Define chemosis

= conjunctival oedema

27

Define follicular conjunctivitis

= a type of conjunctivitis, the follicular type is a non-specific reaction to chronic conjunctivitis and is easily recognized by appearance of nodule-like structures outlined by conjunctival capillaries on the conjunctival surface. May resemble vesicle but aren’t fluid filled and instead consist of lymphoid tissue.

28

Describe prolapsed gland of the TE (cherry eye)

= protrusion of the nictitans gland over the free border of the 3rd eyelid is the characteristic appearance. May be caused by inherent instability of CT which anchors gland at base to third eyelid or a direct consequence of chronic glandular hypertrophy. The prolapsed gland becomes reddened and unsightly.

29

Describe TE cartilage

= where the cartilage is abnormally kinked, usually in the vicinity of the upper part of the T. Results in eversion or inversion (less commonly) of the 3rd eyelid. Unsightly appearance and functional mobility of 3rd eyelid may be impaired. Developmental in some large dog breeds.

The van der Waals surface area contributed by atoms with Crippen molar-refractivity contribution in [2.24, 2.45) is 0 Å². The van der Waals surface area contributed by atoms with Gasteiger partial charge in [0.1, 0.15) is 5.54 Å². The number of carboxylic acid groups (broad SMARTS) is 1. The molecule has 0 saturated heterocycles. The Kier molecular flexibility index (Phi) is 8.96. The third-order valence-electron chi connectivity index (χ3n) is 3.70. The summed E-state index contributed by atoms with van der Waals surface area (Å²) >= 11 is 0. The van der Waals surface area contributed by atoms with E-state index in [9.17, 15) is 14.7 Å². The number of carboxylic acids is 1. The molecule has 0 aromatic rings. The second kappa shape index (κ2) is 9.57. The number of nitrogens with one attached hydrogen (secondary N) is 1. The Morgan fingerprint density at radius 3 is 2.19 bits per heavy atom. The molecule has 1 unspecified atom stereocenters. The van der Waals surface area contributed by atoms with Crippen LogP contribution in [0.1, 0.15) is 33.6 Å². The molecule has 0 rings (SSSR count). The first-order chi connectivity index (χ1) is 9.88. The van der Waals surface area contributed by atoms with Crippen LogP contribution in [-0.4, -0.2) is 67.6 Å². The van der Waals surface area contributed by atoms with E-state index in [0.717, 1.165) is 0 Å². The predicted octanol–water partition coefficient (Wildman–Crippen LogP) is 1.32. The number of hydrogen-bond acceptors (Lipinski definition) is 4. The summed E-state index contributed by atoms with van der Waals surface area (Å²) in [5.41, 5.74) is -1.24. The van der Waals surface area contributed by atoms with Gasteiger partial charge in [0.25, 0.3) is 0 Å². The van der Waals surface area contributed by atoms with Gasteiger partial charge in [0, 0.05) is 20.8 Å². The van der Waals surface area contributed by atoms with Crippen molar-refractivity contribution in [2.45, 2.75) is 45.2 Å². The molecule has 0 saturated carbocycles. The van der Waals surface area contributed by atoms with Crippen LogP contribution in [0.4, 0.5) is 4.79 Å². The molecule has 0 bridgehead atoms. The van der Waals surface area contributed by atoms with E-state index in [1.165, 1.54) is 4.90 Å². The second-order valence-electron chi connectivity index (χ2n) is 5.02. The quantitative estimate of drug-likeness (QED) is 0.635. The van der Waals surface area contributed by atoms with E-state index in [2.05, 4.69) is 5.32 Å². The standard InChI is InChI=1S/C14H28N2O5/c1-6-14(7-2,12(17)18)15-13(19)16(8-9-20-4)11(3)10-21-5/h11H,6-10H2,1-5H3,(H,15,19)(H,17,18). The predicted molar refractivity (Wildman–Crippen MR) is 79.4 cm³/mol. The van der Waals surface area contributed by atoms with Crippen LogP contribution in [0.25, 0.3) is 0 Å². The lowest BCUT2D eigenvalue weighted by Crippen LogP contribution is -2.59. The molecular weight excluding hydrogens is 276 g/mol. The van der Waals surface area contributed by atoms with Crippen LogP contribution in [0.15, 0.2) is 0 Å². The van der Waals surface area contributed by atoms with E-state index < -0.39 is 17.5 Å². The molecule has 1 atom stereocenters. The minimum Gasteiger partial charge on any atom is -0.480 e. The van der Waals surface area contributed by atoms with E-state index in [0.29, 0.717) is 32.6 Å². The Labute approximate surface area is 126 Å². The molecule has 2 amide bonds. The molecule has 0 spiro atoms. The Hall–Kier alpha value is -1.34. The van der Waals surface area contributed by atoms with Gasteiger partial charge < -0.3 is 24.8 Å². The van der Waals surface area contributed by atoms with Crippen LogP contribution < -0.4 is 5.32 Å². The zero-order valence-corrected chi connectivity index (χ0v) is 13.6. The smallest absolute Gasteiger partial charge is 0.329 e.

30

What is another name for LPI of the TE?

(Lymphhocytic-Plasmacytic infiltrate of the third eyelid, aka Plasmoma) = plasmacytic conjunctivitis

31

Describe LPI of the TE

= an immune-mediated disease of unclear pathogenesis. Painless, generally bilateral thickening of third eyelid with depigmentation of the usually pigmented margin and nodular pink-tan cellular infiltrates (predominantly plasma cells with some lymphocytes).

32

Describe corneal oedema

= indicative of corneal damage. Not uncommon in horses where it may be primary/dystrophic but is more likely to be secondary to various ocular insults.

33

Define SCCEDs. What is another name for it?

Spontaneous chronic corneal epithelial defects, previously known as Boxer ulcers and indolent ulcers

34

Describe SCCEDs

= superficial ulcers that are characterized by a lip of loose epithelium surrounding a denuded superficial stroma.

35

Describe melting cornea/collagenolysis

= develops as a complication of an existing corneal ulcer rather than as a primary corneal condition. It may occur at any time during ulcer healing and can progress to corneal perforation within hours. Not always possible to determine why it occurs.

36

Describe Descemetocoele

Descemetocele = exposure of Descemet’s membrane when an ulcerative processs erodes through all the overlying corneal epithelium and stroma. May lie flit deep in bed of ulcer or may bulge anteriorly. Do not take up fluorescein.

37

Describe corneal perforation

= may occur in advanced corneal ulcers, may develop on the corneal surface allowing drainage of the intraocular contents.

38

Describe iris prolapse